A walrus colony in Svalbard, Norway. Back to work! Editing photos with @lightroom from my recent assignment in the Norwegian Arctic starting with this handsome fella and his sexy side tusk :) #ad In all seriousness though, it is truly a privilege to get to observe and be impacted by these wondrous (and wonderfully disgusting) creatures in their natural habitat. And while this guy might not look stressed out, melting sea ice and warming weather caused by climate change are challenging the survival of marine mammals in the Arctic more and more each day. #makeitimpactful#climatechange#svalbard#arctic#walrus@adobecreativecloud
Land ahoy! Back in Longyearbyen after ten days of sailing and adventures and walrus and polar bears and (pictured here) paddle boarding at 80 degrees north, fulfilling the dream I never knew I had of swimming ever so gracefully in a safety suit side by side with sea ice :) @seilnorge
Ke du vil? (Loose translation-What you want? :) off we go sailing with Sail Norway @seilnorge to circumnavigate the Svalbard archipelago in the Norwegian high Arctic for the next ten days! I'll lose service soon so see you in ten days Internet! :) @seilnorge@matsgrimseth@parismatch_magazine
My polar bear photo got the @creativecloud#MakeItImpactful treatment! #ad I first edited this photo in Lightroom and then collaborated with the talented Luke Choice (@velvetspectrum) who added his designs with #ProjectFelix. Check out the final piece on his page, and for all you designers out there check out the Felix tutorial contest link in Luke’s bio.
Photo by Katie Orlinsky/Caption: In late September polar bears flock to the Native Village of Kaktovik in the Alaskan Arctic to eat at "the boneyard": the remains of whales annually hunted by the Inupiat community. Melting sea ice has changed the migration and diet of the bears; one of the many ways climate change has affected both the bears and the Kaktovik community.
3 years of work surrounding me on these walls (and evidence I didn't spend my ENTIRE @banffcentre artist residency playing in the woods :) Photo by @jesseg1026
Bye Bannf thank you for all your mountains and rivers and lakes and wonderful people at the @banffcentre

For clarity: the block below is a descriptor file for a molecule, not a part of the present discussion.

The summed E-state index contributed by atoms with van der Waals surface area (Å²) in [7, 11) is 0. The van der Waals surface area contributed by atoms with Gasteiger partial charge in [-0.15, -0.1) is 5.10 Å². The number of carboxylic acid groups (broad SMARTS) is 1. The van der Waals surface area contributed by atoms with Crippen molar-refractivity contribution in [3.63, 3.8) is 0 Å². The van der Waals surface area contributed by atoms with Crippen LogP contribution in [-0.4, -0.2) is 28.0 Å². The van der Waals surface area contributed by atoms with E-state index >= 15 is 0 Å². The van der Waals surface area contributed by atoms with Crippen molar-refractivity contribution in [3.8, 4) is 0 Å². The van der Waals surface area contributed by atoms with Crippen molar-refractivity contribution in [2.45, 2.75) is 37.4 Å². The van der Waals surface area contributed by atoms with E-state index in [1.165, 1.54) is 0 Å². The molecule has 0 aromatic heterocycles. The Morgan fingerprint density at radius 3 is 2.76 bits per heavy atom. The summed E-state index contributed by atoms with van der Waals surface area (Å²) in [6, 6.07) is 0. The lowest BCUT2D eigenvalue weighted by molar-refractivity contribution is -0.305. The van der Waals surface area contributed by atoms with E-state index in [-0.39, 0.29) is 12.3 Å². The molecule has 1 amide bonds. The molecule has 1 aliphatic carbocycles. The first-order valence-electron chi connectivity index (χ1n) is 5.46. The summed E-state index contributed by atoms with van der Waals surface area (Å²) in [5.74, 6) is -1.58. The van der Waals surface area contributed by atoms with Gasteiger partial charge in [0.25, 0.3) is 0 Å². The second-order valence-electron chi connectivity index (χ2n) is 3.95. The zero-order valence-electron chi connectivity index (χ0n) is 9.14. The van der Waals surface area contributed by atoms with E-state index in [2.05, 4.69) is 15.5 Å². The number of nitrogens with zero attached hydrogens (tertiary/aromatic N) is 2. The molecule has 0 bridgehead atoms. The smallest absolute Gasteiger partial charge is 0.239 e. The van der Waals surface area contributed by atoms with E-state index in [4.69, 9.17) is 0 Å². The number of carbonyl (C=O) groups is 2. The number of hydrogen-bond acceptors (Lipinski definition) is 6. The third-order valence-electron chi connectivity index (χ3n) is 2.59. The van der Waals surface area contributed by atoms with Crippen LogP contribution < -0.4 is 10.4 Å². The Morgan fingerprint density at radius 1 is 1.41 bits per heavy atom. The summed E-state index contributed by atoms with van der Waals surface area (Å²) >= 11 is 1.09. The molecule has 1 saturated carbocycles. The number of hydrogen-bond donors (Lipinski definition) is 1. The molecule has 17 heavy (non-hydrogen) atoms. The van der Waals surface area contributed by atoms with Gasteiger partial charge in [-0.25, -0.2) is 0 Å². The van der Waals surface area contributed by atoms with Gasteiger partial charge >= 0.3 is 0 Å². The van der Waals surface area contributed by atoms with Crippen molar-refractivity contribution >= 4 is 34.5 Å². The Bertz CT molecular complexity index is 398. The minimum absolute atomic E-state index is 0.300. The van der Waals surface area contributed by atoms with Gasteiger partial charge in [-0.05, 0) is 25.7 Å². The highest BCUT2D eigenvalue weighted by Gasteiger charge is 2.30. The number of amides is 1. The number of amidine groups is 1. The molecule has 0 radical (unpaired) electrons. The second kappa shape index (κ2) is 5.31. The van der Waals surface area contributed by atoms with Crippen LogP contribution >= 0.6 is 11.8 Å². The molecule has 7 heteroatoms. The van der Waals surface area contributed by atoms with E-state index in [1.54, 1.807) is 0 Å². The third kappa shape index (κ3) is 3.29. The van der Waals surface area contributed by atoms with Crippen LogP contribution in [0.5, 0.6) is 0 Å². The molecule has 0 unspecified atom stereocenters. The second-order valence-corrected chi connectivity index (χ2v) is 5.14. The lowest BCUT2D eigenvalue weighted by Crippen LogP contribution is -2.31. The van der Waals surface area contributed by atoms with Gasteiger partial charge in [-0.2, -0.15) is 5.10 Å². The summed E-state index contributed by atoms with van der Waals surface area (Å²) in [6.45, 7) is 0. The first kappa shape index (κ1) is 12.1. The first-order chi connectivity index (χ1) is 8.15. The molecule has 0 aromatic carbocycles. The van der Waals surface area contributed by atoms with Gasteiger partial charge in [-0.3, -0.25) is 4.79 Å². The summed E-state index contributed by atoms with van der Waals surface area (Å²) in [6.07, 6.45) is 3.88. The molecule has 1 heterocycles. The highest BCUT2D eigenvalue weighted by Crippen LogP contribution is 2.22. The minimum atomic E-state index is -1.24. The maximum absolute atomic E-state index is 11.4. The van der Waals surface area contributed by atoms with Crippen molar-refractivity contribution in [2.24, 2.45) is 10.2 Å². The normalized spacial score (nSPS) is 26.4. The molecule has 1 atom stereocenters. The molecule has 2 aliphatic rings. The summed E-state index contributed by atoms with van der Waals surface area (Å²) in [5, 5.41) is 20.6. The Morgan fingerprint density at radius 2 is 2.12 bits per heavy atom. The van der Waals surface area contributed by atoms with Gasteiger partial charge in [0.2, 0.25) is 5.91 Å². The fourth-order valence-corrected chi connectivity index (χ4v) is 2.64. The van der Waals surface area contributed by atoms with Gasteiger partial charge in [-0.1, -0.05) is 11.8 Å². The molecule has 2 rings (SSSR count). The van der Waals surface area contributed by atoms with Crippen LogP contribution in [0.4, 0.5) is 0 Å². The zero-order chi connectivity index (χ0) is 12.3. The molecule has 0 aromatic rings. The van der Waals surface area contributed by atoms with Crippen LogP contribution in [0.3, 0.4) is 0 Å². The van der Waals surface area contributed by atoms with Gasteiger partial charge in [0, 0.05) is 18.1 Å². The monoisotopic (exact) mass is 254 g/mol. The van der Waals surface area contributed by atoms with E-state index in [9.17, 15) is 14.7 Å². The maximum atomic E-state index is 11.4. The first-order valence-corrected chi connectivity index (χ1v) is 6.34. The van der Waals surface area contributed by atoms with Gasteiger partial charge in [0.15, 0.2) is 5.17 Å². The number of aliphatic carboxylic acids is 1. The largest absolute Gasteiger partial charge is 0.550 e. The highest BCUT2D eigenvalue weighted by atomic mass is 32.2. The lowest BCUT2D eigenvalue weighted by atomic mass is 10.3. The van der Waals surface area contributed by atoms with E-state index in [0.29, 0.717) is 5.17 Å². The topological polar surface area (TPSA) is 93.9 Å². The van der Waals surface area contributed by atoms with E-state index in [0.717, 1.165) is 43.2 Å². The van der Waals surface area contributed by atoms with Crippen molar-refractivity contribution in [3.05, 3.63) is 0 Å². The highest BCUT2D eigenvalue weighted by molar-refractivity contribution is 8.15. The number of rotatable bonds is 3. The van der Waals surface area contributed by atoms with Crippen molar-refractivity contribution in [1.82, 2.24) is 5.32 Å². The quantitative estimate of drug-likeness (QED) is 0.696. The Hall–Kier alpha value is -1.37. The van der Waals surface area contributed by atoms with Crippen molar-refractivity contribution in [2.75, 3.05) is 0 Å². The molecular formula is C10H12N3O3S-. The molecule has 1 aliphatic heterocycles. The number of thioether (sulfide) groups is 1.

One more... with that water just can't help it... #lakelouise
Im pretty sure photographing the books you haven't read yet in a beautiful library is practically like reading them. Or not reading them. One of the two.
My new @banffcentre roommate Ollie on a morning hike up and around the #Grassi glacial lakes. He is really helping me with my editing.
#ad I teamed up with photographers @garethpon and @eye.c to edit and tone one of my favorite photos using Adobe Photoshop Lightroom CC @lightroom. The results and the #MakeItImpactful tutorial challenge details are in the link in my bio. Participate in the tutorial contest and you could win a $1,000 Adorama Camera gift certificate, a one-hour mentoring session with one of us, and a one-year @AdobeCreativeCloud subscription (terms and conditions apply). Later today I'll be around to answer tutorial and contest questions on Instagram Live! Stay tuned!
Caption: Wild and Free Mushing @bwildfree in the Brooks Range of Alaska. Photo by @katieorlinsky
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#ad One month ago I was in San Francisco meeting my talented and inspiring #Adobe#MakeItImpactful team and getting on the #Lightroom@adobecreativecloud bandwagon. It’s really come in handy with one of my biggest projects this spring and summer-a new portfolio! Sneak peak at some new additions here :)
"In Search of Alaska's Deadliest Catch: The Sea Cucumber" out now in @saveurmag! Link in bio.
Blue Kennels on the Herbert Glacier. Alaska, 2014.
I was sorry to miss the Chris Hondros Fund Benefit and Silent Auction this past week but glad to hear the above print was sold with proceeds going to help the wonderful work of the @chrishondrosfund (Congrats to this years winner @meridithkohut!)